The 2023 Tribeca Festival is coinciding with Pride month, and as L.G.B.T.Q. rights come under renewed attack, the festival includes a handful of films that show the resilience of the community.
This year’s event, which runs Wednesday through June 18, will show 109 features, including 93 world premieres. (For more information, go to tribecafilm.com.)
From that robust list, these five films are worth a closer look.
‘Chasing Chasing Amy’
Director: Sav Rodgers
The documentarian Sav Rodgers examines the significance of the writer-director Kevin Smith’s 1997 comedy through a number of lenses. Rodgers grapples with the film — about a young comic-book artist who finds himself attracted to a lesbian — as a career turning point for Smith, and as the inspiration for a debate about sexual identity. Most important, Rodgers wrestles with the role the film had in his own self-discovery.
In this documentary about the screen idol known for Douglas Sirk melodramas and Doris Day sex comedies, all the facets of Rock Hudson’s fame are put under the microscope. The filmmaker Stephen Kijak peels back Hudson’s private life to contrast the version of the star known to moviegoers with the gay man he was offscreen, and his struggle to reconcile the two versions of himself.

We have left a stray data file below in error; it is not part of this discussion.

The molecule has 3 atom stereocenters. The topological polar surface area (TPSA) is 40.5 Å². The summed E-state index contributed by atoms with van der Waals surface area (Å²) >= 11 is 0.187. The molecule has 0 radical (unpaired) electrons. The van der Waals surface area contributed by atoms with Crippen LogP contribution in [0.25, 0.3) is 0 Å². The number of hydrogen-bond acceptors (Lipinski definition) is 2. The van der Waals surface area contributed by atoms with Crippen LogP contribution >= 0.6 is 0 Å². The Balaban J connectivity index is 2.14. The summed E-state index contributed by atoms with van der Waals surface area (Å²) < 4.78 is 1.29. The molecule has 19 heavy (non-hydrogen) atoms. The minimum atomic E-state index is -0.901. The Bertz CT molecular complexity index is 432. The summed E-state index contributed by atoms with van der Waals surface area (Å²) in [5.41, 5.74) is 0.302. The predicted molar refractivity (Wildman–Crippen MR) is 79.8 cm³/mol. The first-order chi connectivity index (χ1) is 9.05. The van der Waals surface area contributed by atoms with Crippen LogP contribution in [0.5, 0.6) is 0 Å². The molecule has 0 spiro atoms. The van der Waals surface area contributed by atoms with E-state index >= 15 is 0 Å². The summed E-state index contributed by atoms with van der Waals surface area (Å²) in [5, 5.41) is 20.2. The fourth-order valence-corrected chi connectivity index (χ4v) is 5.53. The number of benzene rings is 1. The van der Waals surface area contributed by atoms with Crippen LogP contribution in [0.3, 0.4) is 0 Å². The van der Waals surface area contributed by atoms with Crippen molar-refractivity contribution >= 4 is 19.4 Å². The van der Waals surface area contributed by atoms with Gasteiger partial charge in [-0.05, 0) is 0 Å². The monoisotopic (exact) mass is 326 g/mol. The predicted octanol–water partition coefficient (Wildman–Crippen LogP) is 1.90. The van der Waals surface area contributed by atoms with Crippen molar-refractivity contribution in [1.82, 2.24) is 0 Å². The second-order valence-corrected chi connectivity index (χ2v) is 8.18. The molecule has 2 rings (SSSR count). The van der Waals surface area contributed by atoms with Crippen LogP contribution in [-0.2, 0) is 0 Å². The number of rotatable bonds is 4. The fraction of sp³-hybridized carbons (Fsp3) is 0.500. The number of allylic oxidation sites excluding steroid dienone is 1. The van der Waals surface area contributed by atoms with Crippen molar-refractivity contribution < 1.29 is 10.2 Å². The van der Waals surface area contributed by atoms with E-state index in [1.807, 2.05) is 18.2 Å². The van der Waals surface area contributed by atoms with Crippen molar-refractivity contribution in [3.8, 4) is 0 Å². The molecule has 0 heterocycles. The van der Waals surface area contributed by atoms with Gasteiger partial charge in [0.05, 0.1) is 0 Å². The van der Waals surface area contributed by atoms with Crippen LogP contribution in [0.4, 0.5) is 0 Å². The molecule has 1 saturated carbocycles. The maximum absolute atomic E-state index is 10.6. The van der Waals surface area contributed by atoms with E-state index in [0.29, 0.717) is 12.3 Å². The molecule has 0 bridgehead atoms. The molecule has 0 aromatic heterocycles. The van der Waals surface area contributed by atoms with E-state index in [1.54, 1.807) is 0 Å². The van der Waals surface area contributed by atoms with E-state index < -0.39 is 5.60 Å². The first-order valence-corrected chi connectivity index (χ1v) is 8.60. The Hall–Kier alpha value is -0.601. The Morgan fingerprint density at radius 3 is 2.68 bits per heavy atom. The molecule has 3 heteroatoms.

Director: Alice Troughton
An ambitious aspiring novelist (Daryl McCormack) starts tutoring the son of an acclaimed writer (Richard E. Grant), as the elder gatekeeper struggles to finish his book in this taut psychological drama. A cocktail of ego and generational resentment makes this story of authorship, homoerotic rivalry and power sting with bitter familiarity.
Exploring the lives of three intersex individuals, “Every Body” seeks to educate audiences about a group that seldom gets its due. The film’s charming and engaging subjects demystify questions of intersex identity while arguing against medical interventions that have caused intersex people harm.
Directors: Jordan Bryon and Monica Villamizar
After Kabul fell to the Taliban, the filmmaker and journalist Jordan Bryon was invited to shoot footage in Afghanistan for The New York Times, juggling the intensity of troubling global affairs with his own gender transition. Crafted with a sense of immediacy, and placing the state of geopolitics and gender in conversation with one another, “Transition” is a captivating document of identity — national and personal — in flux.